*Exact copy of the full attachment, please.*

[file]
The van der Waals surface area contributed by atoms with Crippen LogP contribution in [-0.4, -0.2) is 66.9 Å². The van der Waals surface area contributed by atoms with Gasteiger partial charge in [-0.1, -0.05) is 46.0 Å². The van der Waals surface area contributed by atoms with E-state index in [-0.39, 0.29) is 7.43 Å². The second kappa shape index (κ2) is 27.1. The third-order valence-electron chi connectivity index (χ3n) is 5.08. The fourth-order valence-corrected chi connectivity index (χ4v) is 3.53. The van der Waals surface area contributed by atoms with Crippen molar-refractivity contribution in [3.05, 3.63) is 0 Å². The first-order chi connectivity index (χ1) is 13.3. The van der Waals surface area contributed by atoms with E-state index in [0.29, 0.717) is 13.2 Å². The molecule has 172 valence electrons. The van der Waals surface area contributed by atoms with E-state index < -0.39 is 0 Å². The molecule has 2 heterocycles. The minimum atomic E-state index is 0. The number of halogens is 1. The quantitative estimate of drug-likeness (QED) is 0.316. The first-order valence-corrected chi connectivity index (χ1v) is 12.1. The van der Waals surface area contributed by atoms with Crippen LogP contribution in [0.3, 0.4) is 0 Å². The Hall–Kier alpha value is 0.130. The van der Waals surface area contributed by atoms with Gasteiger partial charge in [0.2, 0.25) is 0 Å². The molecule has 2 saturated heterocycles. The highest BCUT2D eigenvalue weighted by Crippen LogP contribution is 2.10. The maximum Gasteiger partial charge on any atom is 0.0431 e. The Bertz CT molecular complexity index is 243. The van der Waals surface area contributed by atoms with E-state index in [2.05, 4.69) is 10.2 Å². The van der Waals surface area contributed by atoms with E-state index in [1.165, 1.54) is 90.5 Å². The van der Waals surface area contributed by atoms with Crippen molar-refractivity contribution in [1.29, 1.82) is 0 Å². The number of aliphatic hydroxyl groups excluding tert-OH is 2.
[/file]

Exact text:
The van der Waals surface area contributed by atoms with Crippen LogP contribution in [-0.4, -0.2) is 66.9 Å². The van der Waals surface area contributed by atoms with Gasteiger partial charge in [-0.1, -0.05) is 46.0 Å². The van der Waals surface area contributed by atoms with E-state index in [-0.39, 0.29) is 7.43 Å². The second kappa shape index (κ2) is 27.1. The third-order valence-electron chi connectivity index (χ3n) is 5.08. The fourth-order valence-corrected chi connectivity index (χ4v) is 3.53. The van der Waals surface area contributed by atoms with Crippen molar-refractivity contribution in [3.05, 3.63) is 0 Å². The first-order chi connectivity index (χ1) is 13.3. The van der Waals surface area contributed by atoms with E-state index in [0.29, 0.717) is 13.2 Å². The molecule has 172 valence electrons. The van der Waals surface area contributed by atoms with E-state index < -0.39 is 0 Å². The molecule has 2 heterocycles. The minimum atomic E-state index is 0. The number of halogens is 1. The quantitative estimate of drug-likeness (QED) is 0.316. The first-order valence-corrected chi connectivity index (χ1v) is 12.1. The van der Waals surface area contributed by atoms with Crippen LogP contribution in [0.3, 0.4) is 0 Å². The Hall–Kier alpha value is 0.130. The van der Waals surface area contributed by atoms with Gasteiger partial charge in [0.2, 0.25) is 0 Å². The molecule has 2 saturated heterocycles. The highest BCUT2D eigenvalue weighted by Crippen LogP contribution is 2.10. The maximum Gasteiger partial charge on any atom is 0.0431 e. The Bertz CT molecular complexity index is 243. The van der Waals surface area contributed by atoms with E-state index in [2.05, 4.69) is 10.2 Å². The van der Waals surface area contributed by atoms with E-state index in [1.165, 1.54) is 90.5 Å². The van der Waals surface area contributed by atoms with Crippen molar-refractivity contribution in [1.29, 1.82) is 0 Å². The number of aliphatic hydroxyl groups excluding tert-OH is 2.